Democratic lawmakers are calling on the Trump administration to release a public report on efforts to secure the 2018 midterm elections so the country can learn what worked and what didn’t.
“It’s important for the public to have confidence in our election systems,” Rep. Jim Langevin, D-R.I., told CyberScoop Wednesday. “In order to have confidence, I think there has to be transparency.”
The departments of Homeland Security and Justice on Feb. 4 sent a classified report to President Donald Trump assessing foreign attempts to interfere in the 2018 midterms. Officials found no evidence that foreign operatives had a “material impact on the integrity or security” of election or campaign infrastructure used in the midterms, according to a statement summarizing the report.
That terse statement is insufficient for lawmakers like Langevin. In the interest of transparency and making improvements, they say, the administration should publish an assessment of security in the 2018 midterms. A redacted version of the classified report could add to Americans’ knowledge of the election-security landscape without revealing sensitive information, legislators argue.
Virginia Sen. Mark Warner, the top Democrat on the Senate Intelligence Committee, has urged the administration to show “more transparency on how our democracy is being targeted by our adversaries,” adding that “a classified report and a short press release with no details isn’t nearly good enough.”
The multiagency operation to protect the midterms, which included disseminating intelligence to election officials and deterrence measures from U.S. Cyber Command, has largely been hailed as successful by lawmakers and administration officials. DHS officials have publicly detailed their midterm security preparations, including at a House Homeland Security Committee hearing Wednesday. But some Democratic lawmakers want the administration to go further.
An aide to Sen. Ron Wyden, D-Ore., told CyberScoop there should be a public report on the midterm security protections in the interest of transparency and better securing election systems.
For his part, Sen. Mike Rounds, R-S.D., said there should be as much information released to the public as possible on the security of the midterms but that “security considerations will limit the dissemination of some information so that, among other things, we don’t compromise defense of our future elections.”
A spokesman for the White House National Security Council referred questions on whether the administration will release an unclassified version of the report to DHS. A spokesman for the department referred CyberScoop back to the DOJ-DHS statement released last week.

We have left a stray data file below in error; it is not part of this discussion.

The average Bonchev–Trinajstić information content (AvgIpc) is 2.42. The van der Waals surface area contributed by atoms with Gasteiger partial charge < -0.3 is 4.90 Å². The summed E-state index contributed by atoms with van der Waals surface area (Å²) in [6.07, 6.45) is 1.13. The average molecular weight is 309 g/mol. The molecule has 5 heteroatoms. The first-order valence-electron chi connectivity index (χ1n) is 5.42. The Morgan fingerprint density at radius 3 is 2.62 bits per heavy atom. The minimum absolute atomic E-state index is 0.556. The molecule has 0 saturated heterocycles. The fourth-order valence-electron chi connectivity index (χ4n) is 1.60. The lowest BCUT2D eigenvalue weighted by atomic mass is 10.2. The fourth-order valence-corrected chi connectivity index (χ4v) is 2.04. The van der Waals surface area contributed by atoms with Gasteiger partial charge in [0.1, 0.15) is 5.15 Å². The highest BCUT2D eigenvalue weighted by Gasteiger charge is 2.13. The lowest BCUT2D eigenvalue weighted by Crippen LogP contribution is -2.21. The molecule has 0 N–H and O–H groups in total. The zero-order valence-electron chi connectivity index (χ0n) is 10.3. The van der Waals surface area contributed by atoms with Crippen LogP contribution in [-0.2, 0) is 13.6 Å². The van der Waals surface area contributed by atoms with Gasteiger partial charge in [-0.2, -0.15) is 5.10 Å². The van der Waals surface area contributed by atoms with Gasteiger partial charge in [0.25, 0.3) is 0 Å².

“While the report remains classified, its findings will help drive future efforts to protect election and political/campaign infrastructure from foreign interference,” the statement reads.
There is no evidence that anything on the scale of the Russian hacking and information operations against the 2016 U.S. presidential election took place in 2018. The election season did not pass without a significant hacking incident, however.
In December, the National Republican Congressional Committee revealed that it had been hacked in the months prior to the midterm vote. The breach compromised thousands of committee emails and appeared to be the work of a sophisticated actor, a person familiar with the matter told CyberScoop.
As foreign adversaries continue to target U.S. political organizations, building on recent improvements in election security is imperative, U.S. officials and lawmakers say.
U.S. officials were “better prepared and better coordinated” in their election security work in 2018 compared with 2016, but “there is still more that can and should be done,” Langevin said.
Despite the 35-day partial government shutdown in December and January, which stalled some election-security measures, efforts to protect the 2020 presidential vote are well underway. Earlier this month, U.S. intelligence and DHS officials held a classified threat briefing for state election officials in preparation for 2020.
Chris Krebs, director of DHS’s Cybersecurity and Infrastructure Security Agency, told lawmakers at the Homeland Security Committee hearing Wednesday that his agency plans to focus on continuing to forge closer ties with state and election officials ahead of next year’s elections. Among other preparations, Krebs said the department would host another tabletop election-security exercise this summer with state and local officials.